"We still see nuclear power as a growth industry," said Macquarie. "We still expect solid demand growth on a five-year view."

The paper singled out China's "staggering" stockpiling. In 2016, the Chinese will have the equivalent of nine years of projected 2020 consumption in inventory. "China's annual uranium requirement is likely to grow by more than the rest of the world's combined requirement over the next five years." 

China has 26 nuclear reactors in operation and 25 under construction. But long-term plans call for 92 reactors operating by 2025 and 129 by 2020.

In 2015, China approved new reactors for the first time since the Fukushima nuclear disaster in Japan in 2009, with the China General Nuclear Power Corporation receiving the go-ahead for two gigawatt reactors.

China was "the only part of the world that's really increasing reactor capacity by any large margin", said ‎Mining and Metals Senior Associate at Citi, Matthew Schembri.

But Chinese demand for the radioactive metal far outstripped supply. China only produced 1450 tonnes of uranium in 2015, far less than its 8160-tonne consumption rate.

Consequently, the Chinese were trying to create "uranium independence," said Mr Schembri, not only by producing more but also by stockpiling and buying equity shares in foreign projects.

"They're aiming for one-third to be domestically produced, one-third from foreign equity ownership in foreign mines, and one-third to be imports," said Mr Schembri.

But the world was not likely to face a shortage of uranium despite the uptick in demand, he said.

"It is going to be an important power source in the future and the most recent Chinese five-year plan has said that, but even so, the world has enough uranium that's it's not going to create a particularly tight market."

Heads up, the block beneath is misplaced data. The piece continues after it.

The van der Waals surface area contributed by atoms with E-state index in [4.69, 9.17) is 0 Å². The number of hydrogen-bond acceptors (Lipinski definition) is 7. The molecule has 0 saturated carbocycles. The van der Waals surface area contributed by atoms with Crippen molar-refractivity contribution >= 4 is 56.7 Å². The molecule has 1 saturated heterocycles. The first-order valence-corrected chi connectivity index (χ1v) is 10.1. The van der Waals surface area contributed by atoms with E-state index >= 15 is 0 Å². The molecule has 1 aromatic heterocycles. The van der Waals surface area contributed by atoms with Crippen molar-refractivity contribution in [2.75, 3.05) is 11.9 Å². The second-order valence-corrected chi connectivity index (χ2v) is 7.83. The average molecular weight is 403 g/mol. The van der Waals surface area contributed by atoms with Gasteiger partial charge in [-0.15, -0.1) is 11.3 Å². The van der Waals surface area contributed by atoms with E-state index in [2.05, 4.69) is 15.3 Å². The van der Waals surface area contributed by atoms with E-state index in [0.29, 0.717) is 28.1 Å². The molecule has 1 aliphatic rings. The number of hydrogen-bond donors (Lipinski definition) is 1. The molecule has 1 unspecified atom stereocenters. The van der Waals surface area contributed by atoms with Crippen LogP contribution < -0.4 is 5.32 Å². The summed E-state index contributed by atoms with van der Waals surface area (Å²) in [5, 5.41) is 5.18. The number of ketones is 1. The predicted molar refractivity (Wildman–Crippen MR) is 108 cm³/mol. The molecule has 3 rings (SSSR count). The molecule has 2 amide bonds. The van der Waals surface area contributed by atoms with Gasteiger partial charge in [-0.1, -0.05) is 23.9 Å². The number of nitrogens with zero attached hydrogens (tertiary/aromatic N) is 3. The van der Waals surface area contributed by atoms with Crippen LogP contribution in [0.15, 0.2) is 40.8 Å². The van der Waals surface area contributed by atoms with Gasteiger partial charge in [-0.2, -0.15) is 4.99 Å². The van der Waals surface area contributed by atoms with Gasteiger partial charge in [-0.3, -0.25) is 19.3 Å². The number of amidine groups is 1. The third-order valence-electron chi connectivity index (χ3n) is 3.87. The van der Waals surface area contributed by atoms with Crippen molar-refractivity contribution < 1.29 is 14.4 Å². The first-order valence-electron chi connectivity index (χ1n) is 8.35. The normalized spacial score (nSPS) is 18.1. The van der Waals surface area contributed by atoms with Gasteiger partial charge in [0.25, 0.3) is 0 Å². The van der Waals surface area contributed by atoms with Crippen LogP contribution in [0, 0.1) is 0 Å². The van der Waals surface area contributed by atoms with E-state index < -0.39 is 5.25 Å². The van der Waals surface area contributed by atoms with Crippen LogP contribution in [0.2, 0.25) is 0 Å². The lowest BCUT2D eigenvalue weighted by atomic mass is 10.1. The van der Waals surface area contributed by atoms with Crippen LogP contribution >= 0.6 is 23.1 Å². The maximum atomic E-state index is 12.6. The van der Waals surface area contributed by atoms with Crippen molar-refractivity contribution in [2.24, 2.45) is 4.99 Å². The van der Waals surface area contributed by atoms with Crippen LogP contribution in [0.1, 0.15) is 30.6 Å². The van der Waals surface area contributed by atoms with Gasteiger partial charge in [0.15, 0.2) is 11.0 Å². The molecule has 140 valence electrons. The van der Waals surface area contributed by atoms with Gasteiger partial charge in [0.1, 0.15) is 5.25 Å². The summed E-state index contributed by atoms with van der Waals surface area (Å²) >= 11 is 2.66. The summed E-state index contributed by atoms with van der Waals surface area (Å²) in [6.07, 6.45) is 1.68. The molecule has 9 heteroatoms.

Uranium has fallen from around $US152 per pound in 2007 to well under $US60 since the global financial crisis, with a low just above $US28 in May 2014. This year, it peaked around $US40 in March. It is currently trading at $US35.35, which is just off the year's lows.

Mr Schembri said that the price would return to $US40, rising to $US50 in the longer term. At these price levels, existing mines would remain viable and new ones would open, he said.

Macquarie agreed, stating that "almost all mine output is cash-positive at current price levels".

Mr Schembri added that the recent Paris Climate Summit – which pledged to restrict global warming to "well below 2℃ above pre-industrial levels", a goal that is expected to increase demand for nuclear power as countries shift away from carbon-dioxide-producing coal power – had had no effect on the uranium market or prices.

Australia, which produces 11 per cent of the world's uranium and is the world's third-largest producer after Canada and Kazakhstan, currently has three operating uranium mines: Ranger in the Northern Territory, Olympic Dam (the world's largest uranium deposit) in South Australia and Four Mile in South Australia. Australian-listed uranium miners and explorers include Energy Resources of Australia, BHP Billiton, Rio Tinto, Paladin Energy, and Mintails.

There are a numerous proposals for new Australian mines, including four well-advanced proposals in Western Australia alone: Lake Way (Wiluna), which Toro Energy hopes to mine; Yeelirrie and Kintyre, which Canadian uranium miner Cameco wishes to develop; and Mulga Rock, which Vimy Resources has an interest in.